BOFIT Viikkokatsaus / BOFIT Weekly Review 2024/06

The NBS reports that the country’s population declined in 2023 for the second consecutive year to 1.41 billion and that the average age of Chinese continues to rise rapidly. The working-age cohort (16–59-year-olds) shrank by 11 million to 865 million (61 % of the population). The number of persons over 60 increased by 17 million to 297 million. The number of persons under 16 fell by 8 million to 248 million.

China experienced a record-low 9 million births last year. Around the turn of the millennium, about twice the number of children were born annually compared to now, even if the “one child” policy was still in effect. China’s birth rate has plunged since 2020, falling last year to 6.39 births per 1,000 people. The fertility rate, i.e. the average number of children a woman gives birth to in her lifetime, fell close to 1 (1.09 in 2022), and well below the stable replacement rate of 2.1. At the same time, the mortality rate has been rising, with 11 million deaths recorded last year. Some of this may represent excess deaths caused by the Covid-19 pandemic, which experienced a strong wave in China in the first quarter of 2023 after the country abandoned its zero-covid policies in December 2022. It is unclear how the official population statistics account for excess mortality due to covid. According to official figures, China has suffered fewer than 84,000 covid deaths since August 2022. Some international attempts to measure the impacts from the rapid lifting of covid restrictions suggest the number may be closer to two million.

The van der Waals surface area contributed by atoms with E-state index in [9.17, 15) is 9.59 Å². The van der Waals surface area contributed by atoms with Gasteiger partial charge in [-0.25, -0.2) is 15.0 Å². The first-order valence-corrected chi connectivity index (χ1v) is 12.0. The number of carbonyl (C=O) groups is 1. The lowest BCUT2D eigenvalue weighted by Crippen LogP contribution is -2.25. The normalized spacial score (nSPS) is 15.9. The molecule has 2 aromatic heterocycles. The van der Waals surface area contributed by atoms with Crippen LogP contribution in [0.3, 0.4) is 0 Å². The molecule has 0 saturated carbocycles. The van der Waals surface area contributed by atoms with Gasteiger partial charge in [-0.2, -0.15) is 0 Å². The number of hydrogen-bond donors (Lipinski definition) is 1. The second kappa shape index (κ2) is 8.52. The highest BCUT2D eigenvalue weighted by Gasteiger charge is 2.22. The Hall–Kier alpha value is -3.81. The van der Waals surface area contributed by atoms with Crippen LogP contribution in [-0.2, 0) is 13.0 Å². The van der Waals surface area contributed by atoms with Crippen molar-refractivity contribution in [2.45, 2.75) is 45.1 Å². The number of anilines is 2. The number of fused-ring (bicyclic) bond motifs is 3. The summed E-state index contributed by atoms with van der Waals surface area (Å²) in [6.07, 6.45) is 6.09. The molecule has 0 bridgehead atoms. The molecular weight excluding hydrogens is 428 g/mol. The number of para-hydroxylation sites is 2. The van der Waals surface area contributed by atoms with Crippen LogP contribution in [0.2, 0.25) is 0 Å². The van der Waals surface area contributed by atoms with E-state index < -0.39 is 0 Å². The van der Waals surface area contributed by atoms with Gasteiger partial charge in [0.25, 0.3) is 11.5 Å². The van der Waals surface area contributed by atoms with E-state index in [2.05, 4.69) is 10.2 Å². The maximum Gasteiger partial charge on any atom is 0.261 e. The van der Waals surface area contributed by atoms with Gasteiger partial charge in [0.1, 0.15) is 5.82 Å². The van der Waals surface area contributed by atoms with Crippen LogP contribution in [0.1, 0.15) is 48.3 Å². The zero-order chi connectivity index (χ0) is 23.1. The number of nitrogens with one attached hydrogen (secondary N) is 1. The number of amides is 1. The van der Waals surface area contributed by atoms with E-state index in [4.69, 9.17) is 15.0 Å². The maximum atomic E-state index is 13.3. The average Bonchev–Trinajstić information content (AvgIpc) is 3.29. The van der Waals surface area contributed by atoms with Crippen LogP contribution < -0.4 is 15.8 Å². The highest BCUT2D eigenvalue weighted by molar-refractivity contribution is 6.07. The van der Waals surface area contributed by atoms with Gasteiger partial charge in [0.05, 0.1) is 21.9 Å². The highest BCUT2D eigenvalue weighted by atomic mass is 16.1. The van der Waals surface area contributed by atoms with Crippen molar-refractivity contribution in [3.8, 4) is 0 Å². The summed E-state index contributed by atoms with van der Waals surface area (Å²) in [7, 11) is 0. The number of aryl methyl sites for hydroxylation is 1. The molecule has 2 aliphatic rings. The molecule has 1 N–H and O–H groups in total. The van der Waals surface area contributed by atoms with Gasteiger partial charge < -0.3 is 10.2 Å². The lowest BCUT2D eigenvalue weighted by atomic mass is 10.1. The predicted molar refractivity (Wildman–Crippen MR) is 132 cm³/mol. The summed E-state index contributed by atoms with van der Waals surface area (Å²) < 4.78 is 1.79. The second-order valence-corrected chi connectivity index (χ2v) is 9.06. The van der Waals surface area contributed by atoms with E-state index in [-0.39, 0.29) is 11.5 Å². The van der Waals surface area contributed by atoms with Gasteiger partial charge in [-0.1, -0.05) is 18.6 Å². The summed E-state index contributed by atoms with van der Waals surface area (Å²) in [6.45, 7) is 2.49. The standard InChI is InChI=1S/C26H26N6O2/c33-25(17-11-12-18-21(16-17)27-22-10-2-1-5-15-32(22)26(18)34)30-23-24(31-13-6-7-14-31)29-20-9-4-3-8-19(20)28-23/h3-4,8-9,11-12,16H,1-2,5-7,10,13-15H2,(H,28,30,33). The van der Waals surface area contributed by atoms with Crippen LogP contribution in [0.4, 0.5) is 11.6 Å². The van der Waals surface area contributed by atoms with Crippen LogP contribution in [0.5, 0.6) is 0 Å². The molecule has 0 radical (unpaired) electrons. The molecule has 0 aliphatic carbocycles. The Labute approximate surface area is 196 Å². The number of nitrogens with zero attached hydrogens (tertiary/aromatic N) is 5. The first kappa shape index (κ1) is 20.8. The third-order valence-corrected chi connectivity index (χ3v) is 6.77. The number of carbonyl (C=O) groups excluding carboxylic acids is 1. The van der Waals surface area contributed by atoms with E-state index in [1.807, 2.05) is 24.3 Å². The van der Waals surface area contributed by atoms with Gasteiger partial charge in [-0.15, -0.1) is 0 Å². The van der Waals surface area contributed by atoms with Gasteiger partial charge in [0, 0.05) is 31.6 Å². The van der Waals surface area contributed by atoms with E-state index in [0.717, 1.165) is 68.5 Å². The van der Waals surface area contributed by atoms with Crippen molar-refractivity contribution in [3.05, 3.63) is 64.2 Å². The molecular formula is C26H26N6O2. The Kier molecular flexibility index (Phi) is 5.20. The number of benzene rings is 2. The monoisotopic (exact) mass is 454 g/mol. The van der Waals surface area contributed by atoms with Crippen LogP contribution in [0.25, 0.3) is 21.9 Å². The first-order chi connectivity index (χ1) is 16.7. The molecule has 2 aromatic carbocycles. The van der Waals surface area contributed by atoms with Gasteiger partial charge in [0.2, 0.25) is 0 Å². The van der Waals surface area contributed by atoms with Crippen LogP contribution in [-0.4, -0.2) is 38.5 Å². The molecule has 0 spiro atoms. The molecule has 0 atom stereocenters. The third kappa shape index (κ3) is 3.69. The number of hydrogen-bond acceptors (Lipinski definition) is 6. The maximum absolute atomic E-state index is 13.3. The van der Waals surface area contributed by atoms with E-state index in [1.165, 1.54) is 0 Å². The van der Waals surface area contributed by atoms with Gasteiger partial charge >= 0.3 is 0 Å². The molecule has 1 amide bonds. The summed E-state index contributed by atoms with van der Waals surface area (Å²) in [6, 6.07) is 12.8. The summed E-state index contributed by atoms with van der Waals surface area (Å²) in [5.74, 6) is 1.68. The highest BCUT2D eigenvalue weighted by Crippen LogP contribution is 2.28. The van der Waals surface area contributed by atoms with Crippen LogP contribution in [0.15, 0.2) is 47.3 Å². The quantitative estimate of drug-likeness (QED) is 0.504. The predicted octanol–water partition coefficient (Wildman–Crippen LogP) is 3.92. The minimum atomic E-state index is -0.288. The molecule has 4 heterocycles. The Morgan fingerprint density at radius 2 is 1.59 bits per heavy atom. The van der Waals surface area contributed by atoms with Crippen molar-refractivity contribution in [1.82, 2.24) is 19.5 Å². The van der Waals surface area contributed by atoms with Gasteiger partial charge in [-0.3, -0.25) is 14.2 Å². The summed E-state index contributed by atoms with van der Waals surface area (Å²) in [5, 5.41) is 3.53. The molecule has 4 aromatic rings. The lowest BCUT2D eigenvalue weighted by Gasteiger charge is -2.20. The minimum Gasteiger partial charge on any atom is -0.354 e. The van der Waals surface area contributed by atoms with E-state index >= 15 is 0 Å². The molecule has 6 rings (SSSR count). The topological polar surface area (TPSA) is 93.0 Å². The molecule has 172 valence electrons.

China’s urbanisation accelerated last year from 2022, but is well off the pace of five years ago. China’s urban population increased by 12 million last year to 933 million (66 % of the population). The number of rural residents fell by 14 million to 477 million. With the lifting of covid restrictions, the number of internal migrant labourers increased last year by 2 million to 298 million (covid lockdowns forced some migrant workers to move back to their villages). The demographic data released by the NBS does not take into account for immigration or emigration, but both figures are small and only have a marginal impact on population size. UN population figures show that net immigration to China has persistently been negative, i.e. more people leave China than immigrate. The UN estimates that net outward migration reduces the Chinese population by about 300,000 people a year.

The latest estimate from the Economist Intelligence Unit sees China’s population falling by 20 million by 2035. In the low fertility scenario of the latest UN population projection, China’s population shrinks even more, by about 50 million by 2035, which would put China’s population at about 1.36 billion. Last year’s realised population trend was, in fact, close to the UN’s low fertility rate scenario.

The government would also like to reorient the economy to better serve the needs of its ageing population. China’s government in January released guidelines to support a “silver economy.” The announced guidelines, however, are quite vague and include of such initiatives as better quality eldercare, “smart healthcare,” as well as stimulation of senior spending by offering products and services catering for their needs. Increasing the participation of older people in the labour force, however, was not mentioned. The government announced in 2022 that it would start to gradually increase the current retirement ages of 60 for men and 50 or 55 for women in the future. The schedule has yet to be announced. Government media reports that the silver economy already accounts for 6 % of China’s total economic activity and is expected to grow to 10 % by 2035. Chinese people tend to spend their final years at home. Only 3 % of elderly Chinese live in assisted care facilities.

Deaths now outnumber births in China
Sources: China National Bureau of Statistics, CEIC and BOFIT.

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